BAGHDAD: Soldiers serving on Camp Taji, Iraq, trained Iraqi troops on the fundamentals of marksmanship with the M-16 rifle, June 15. The training was part of a continued effort by the U.S. to phase out the Iraqi Army's use of the Soviet-era AK-47 Kalashnikov assault rifle.
The swap between the two weapons has gun-enthusiasts across themilitary and social-media sites up-in-arms, as fans of both weaponsdebate the practicality of the initiative.
The AK-47, which has become symbolic of Middle Eastern militaries,has been used by the Iraqi Army since the 1960s. The weapon is lessaccurate than the western M-16 rifle, yet its more durable design makesit a more suitable match for a desert climate, critics say.
But the transition to the M-16 is not based solely on the weaponscapability. As the rifles are issued to Iraqi soldiers, they will beregistered individually -- a measure intended to reduce the number ofAmerican weapons being acquired by insurgents.
The new M-16s will also update the Iraqi Army's arsenal, as many oftheir AK-47s are in varying states of disrepair, military officialssaid.
On Camp Taji it was all smiles from the Iraqi troops, as the U.S. Soldiers walked them through the basics of firing the M-16.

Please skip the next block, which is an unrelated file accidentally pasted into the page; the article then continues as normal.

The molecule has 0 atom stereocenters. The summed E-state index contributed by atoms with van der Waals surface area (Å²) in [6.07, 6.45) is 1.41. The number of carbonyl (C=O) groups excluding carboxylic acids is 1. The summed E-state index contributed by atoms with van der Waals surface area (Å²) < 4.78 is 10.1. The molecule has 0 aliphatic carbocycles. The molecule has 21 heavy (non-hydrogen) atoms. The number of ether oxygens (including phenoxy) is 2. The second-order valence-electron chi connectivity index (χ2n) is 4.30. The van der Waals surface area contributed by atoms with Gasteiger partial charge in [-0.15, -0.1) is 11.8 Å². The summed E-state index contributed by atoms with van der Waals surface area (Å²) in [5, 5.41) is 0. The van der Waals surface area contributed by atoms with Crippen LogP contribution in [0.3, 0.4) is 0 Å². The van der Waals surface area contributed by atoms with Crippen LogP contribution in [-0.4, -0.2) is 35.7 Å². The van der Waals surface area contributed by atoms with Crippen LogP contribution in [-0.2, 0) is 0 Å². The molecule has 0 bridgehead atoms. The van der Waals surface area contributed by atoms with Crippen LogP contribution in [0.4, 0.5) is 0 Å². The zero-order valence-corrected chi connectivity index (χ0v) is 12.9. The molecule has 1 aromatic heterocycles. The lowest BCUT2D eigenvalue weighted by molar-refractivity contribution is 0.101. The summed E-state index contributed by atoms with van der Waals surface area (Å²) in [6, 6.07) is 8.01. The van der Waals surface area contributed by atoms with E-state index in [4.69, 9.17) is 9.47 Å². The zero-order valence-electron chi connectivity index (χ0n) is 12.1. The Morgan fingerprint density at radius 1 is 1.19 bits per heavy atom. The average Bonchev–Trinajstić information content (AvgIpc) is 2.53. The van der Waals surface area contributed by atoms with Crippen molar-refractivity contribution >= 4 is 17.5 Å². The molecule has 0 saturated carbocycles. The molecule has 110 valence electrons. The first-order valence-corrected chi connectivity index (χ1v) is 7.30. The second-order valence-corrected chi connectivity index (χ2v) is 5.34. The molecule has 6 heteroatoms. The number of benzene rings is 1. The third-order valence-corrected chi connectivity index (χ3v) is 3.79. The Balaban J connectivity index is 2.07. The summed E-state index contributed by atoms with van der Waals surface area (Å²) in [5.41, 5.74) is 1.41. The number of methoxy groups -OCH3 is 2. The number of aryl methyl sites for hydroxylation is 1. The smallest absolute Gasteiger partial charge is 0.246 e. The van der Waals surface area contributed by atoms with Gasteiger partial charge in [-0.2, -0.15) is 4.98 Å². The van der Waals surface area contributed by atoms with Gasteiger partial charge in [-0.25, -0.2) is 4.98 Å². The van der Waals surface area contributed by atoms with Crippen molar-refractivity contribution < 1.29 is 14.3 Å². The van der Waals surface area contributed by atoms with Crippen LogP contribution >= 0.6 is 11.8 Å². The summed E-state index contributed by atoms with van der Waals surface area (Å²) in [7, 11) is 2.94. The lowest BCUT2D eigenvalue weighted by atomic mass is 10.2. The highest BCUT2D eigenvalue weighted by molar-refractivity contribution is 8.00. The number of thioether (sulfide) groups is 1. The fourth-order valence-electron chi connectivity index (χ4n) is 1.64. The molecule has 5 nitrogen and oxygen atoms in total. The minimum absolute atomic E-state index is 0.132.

"For their first time, they shot very well -- even compared to someU.S. Soldiers," said Sgt. Kevin Averre, the noncommissioned officer incharge of the training. Averre is assigned to the Combat AviationBrigade, 1st Infantry Division, serving as a battle NCO in thebrigade's tactical operations center.
In 2003, Averre served with Iraqi Security Forces as an infantryman assigned to the 4th Infantry Division.
"Even in 2003 they spoke very highly of the M-16's accuracy," said Averre.
The training focused primarily on "zeroing" the weapons, a process by which Soldiers adjust the weapon's sightsto align with their eyesight. The Iraqi soldiers also receivedinstruction on weapons maintenance, something seldom necessary with thedurable AK-47.
While the Iraqi Army has already received thousands of weapons inaccordance with the proposed one-for-one swap of AK-47 for M-16,receipt of the weapons is prioritized by necessity.
Many Iraqi soldiers on Camp Taji do not use M-16s, and as theweapons continue to arrive, U.S. units will remain actively engaged inthe training of the Iraqi Army.